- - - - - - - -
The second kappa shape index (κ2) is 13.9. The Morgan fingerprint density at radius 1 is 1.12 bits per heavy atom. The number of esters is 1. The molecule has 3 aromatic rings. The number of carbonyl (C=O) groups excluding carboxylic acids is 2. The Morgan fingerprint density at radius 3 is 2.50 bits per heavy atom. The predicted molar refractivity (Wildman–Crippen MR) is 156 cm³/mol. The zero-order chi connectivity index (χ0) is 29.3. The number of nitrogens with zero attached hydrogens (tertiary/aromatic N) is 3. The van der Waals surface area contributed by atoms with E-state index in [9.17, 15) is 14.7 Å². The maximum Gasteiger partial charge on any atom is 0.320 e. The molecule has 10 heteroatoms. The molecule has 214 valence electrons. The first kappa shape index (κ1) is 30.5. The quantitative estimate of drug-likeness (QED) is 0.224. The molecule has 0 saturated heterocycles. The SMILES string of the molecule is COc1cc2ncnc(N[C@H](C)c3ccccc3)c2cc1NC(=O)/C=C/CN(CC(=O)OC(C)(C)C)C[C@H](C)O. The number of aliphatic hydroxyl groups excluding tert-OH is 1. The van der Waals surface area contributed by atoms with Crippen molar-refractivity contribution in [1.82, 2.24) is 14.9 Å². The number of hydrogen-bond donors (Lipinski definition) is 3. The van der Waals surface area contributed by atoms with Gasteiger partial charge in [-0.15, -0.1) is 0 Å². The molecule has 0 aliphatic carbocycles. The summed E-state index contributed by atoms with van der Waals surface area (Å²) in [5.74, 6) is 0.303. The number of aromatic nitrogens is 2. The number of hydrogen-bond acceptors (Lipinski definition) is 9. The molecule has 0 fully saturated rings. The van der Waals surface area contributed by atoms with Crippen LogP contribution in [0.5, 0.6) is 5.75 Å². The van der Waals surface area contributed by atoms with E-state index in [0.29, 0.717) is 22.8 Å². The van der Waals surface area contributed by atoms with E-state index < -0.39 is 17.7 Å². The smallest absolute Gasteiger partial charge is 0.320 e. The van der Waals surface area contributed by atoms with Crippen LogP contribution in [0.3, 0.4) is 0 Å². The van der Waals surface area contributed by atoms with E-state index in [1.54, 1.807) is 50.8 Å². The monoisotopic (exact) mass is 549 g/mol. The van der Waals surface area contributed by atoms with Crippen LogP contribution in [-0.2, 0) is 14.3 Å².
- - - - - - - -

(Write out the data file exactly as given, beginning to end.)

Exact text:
The second kappa shape index (κ2) is 13.9. The Morgan fingerprint density at radius 1 is 1.12 bits per heavy atom. The number of esters is 1. The molecule has 3 aromatic rings. The number of carbonyl (C=O) groups excluding carboxylic acids is 2. The Morgan fingerprint density at radius 3 is 2.50 bits per heavy atom. The predicted molar refractivity (Wildman–Crippen MR) is 156 cm³/mol. The zero-order chi connectivity index (χ0) is 29.3. The number of nitrogens with zero attached hydrogens (tertiary/aromatic N) is 3. The van der Waals surface area contributed by atoms with E-state index in [9.17, 15) is 14.7 Å². The maximum Gasteiger partial charge on any atom is 0.320 e. The molecule has 10 heteroatoms. The molecule has 214 valence electrons. The first kappa shape index (κ1) is 30.5. The quantitative estimate of drug-likeness (QED) is 0.224. The molecule has 0 saturated heterocycles. The SMILES string of the molecule is COc1cc2ncnc(N[C@H](C)c3ccccc3)c2cc1NC(=O)/C=C/CN(CC(=O)OC(C)(C)C)C[C@H](C)O. The number of aliphatic hydroxyl groups excluding tert-OH is 1. The van der Waals surface area contributed by atoms with Crippen molar-refractivity contribution in [1.82, 2.24) is 14.9 Å². The number of hydrogen-bond donors (Lipinski definition) is 3. The van der Waals surface area contributed by atoms with Gasteiger partial charge in [-0.15, -0.1) is 0 Å². The molecule has 0 aliphatic carbocycles. The summed E-state index contributed by atoms with van der Waals surface area (Å²) in [5.74, 6) is 0.303. The number of aromatic nitrogens is 2. The number of hydrogen-bond acceptors (Lipinski definition) is 9. The molecule has 0 fully saturated rings. The van der Waals surface area contributed by atoms with Crippen LogP contribution in [0.5, 0.6) is 5.75 Å². The van der Waals surface area contributed by atoms with E-state index in [0.29, 0.717) is 22.8 Å². The van der Waals surface area contributed by atoms with E-state index < -0.39 is 17.7 Å². The smallest absolute Gasteiger partial charge is 0.320 e. The van der Waals surface area contributed by atoms with Crippen LogP contribution in [0.3, 0.4) is 0 Å². The van der Waals surface area contributed by atoms with E-state index in [1.54, 1.807) is 50.8 Å². The monoisotopic (exact) mass is 549 g/mol. The van der Waals surface area contributed by atoms with Crippen LogP contribution in [-0.2, 0) is 14.3 Å².